Fritz Kreisler (February 2, 1875 – January 29, 1962) was an Austrian (later American) violinist and composer, one of the most famous violinists of his day. Kreisler was noted for his uniquely sweet tone, and also for his expressive phrasing. He produced a characteristic sound, which was immediately recognizable as his own. His tone and phrasing were associated with the gemutlich lifestyle of pre-war Vienna.
Kreisler was born in Vienna and studied at the conservatories there and in Paris, where his teachers included Léo Delibes, Joseph Hellmesberger, Jr., Joseph Massart, and Jules Massenet. He made his first tour of the United States in 1888–89 with Moriz Rosenthal, then returned to Austria and applied for a position in the Vienna Philharmonic Orchestra. He was turned down, and left music to study first medicine, then painting. He spent a brief time in the army before returning to the violin 1899, giving a concert with the Berlin Philharmonic Orchestra conducted by Arthur Nikisch. It was this concert and a series of American tours from 1901 to 1903 that brought him real acclaim.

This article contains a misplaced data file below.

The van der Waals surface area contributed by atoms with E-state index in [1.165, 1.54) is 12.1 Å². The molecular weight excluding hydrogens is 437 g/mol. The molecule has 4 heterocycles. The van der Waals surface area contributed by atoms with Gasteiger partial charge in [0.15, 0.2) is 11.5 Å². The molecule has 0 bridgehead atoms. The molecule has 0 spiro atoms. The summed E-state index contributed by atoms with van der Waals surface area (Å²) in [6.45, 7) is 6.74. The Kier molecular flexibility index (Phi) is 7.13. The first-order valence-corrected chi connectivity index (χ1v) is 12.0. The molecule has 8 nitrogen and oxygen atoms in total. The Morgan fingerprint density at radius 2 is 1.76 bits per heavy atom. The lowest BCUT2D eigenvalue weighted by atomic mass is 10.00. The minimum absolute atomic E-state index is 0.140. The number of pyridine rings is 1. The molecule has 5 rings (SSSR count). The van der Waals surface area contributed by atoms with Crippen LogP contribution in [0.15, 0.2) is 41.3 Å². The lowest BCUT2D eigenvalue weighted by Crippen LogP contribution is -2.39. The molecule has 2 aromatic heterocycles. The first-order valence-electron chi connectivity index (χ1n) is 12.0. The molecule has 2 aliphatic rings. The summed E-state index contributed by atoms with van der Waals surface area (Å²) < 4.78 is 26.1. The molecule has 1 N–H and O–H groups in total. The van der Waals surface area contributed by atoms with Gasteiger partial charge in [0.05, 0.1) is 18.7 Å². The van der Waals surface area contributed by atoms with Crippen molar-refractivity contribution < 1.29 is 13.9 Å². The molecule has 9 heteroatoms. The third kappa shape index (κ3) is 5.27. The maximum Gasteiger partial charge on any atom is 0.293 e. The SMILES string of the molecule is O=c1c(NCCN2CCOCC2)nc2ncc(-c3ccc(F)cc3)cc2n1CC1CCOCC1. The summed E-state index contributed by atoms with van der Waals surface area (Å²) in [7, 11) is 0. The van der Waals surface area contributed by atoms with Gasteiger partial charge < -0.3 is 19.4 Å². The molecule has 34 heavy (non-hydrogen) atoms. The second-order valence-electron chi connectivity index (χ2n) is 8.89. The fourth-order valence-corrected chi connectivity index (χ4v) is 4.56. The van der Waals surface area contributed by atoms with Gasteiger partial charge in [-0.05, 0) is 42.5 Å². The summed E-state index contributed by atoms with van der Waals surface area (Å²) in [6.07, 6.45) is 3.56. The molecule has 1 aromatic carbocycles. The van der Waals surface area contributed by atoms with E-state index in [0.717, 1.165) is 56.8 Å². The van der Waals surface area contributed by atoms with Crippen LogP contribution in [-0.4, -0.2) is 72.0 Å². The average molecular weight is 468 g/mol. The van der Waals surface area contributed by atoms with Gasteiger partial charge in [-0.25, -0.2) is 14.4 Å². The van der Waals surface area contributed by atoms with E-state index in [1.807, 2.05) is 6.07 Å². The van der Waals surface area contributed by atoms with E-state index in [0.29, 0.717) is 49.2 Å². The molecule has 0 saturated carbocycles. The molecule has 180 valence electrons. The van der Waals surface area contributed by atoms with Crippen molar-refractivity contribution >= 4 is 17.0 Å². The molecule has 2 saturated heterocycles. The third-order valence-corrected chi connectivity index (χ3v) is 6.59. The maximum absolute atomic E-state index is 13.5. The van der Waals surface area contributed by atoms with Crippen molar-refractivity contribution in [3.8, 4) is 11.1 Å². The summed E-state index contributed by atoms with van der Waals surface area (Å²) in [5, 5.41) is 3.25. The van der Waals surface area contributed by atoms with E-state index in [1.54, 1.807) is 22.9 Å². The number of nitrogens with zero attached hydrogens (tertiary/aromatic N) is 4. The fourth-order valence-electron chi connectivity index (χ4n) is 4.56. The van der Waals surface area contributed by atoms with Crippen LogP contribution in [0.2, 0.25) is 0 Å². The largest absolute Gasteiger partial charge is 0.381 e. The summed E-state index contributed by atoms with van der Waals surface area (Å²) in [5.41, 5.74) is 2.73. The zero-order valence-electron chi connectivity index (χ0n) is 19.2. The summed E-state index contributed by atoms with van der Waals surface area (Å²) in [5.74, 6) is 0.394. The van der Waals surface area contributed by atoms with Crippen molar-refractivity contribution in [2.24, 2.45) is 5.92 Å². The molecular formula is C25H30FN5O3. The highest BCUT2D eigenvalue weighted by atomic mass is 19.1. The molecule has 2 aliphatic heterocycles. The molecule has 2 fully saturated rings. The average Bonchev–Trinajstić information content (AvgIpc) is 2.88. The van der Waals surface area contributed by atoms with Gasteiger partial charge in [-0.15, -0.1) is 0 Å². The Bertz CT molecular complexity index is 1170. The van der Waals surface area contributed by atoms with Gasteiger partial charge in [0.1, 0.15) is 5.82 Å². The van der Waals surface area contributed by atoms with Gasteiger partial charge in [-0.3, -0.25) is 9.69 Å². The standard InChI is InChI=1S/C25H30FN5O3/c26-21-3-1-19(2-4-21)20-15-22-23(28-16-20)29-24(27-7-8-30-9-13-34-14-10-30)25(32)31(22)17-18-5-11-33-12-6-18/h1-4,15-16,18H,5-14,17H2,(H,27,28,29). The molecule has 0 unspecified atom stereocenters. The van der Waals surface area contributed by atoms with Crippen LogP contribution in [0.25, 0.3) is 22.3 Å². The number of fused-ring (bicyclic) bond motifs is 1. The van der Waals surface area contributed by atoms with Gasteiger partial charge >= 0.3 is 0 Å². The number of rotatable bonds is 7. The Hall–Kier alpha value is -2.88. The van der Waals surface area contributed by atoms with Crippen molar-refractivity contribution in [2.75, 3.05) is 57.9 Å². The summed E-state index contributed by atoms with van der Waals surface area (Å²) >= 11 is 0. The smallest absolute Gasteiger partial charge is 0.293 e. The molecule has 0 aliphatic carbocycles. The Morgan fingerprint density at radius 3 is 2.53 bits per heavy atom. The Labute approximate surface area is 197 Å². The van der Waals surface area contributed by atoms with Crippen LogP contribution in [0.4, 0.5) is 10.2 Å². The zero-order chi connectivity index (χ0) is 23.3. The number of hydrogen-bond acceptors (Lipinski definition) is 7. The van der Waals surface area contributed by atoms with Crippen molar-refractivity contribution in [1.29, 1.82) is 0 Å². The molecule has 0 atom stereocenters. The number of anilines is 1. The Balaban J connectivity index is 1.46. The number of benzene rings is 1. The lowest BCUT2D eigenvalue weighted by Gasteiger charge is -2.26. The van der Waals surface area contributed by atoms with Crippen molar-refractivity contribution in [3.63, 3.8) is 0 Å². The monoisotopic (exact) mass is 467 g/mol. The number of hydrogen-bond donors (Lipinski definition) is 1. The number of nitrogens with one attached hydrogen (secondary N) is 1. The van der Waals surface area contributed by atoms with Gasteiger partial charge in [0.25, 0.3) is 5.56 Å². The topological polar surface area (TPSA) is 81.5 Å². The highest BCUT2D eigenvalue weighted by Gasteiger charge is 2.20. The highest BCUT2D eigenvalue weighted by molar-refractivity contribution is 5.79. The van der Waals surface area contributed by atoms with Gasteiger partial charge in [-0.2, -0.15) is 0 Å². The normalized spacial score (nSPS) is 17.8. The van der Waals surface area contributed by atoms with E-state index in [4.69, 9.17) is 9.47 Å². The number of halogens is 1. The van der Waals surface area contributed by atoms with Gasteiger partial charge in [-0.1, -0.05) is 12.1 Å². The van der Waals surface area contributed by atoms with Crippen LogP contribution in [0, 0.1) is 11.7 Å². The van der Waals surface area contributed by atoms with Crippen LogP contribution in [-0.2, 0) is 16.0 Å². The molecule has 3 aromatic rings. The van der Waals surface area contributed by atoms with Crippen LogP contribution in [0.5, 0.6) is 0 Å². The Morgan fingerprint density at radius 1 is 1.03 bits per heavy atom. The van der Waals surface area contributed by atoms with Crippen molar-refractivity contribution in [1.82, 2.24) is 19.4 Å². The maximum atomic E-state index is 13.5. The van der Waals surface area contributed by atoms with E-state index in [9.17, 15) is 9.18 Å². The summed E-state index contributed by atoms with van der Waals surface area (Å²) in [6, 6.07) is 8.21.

In 1910, Kreisler gave the premiere of Edward Elgar's Violin Concerto, a work dedicated to him. He briefly served in the Austrian Army in World War I before being honourably discharged after he was wounded. He spent the remaining years of the war in America. He returned to Europe in 1924, living first in Berlin, then moving to France in 1938. Shortly thereafter, at the outbreak of World War II, he settled once again in the United States, becoming a naturalized citizen in 1943. He lived in that country for the rest of his life. He gave his last public concert in 1947 and broadcast performances for a few years after that. He died in New York City in 1962.
Kreisler wrote a number of pieces for the violin, some of them in the style of other composers. Many of these works were originally ascribed to earlier composers such as Gaetano Pugnani, Giuseppe Tartini, and Antonio Vivaldi until Kreisler revealed in 1935 that they were actually by him. When critics complained, Kreisler answered that critics had already deemed the compositions worthy: "The name changes, the value remains". He also wrote operettas (including Apple Blossoms (1919)), a string quartet and cadenzas, including one for the Johannes Brahms Violin Concerto. His cadenza for Ludwig van Beethoven's Violin Concerto is the one most often employed by violinists today.
He owned violins by Guarnerius and Bergonzi. The latter became known as the Kreisler Bergonzi.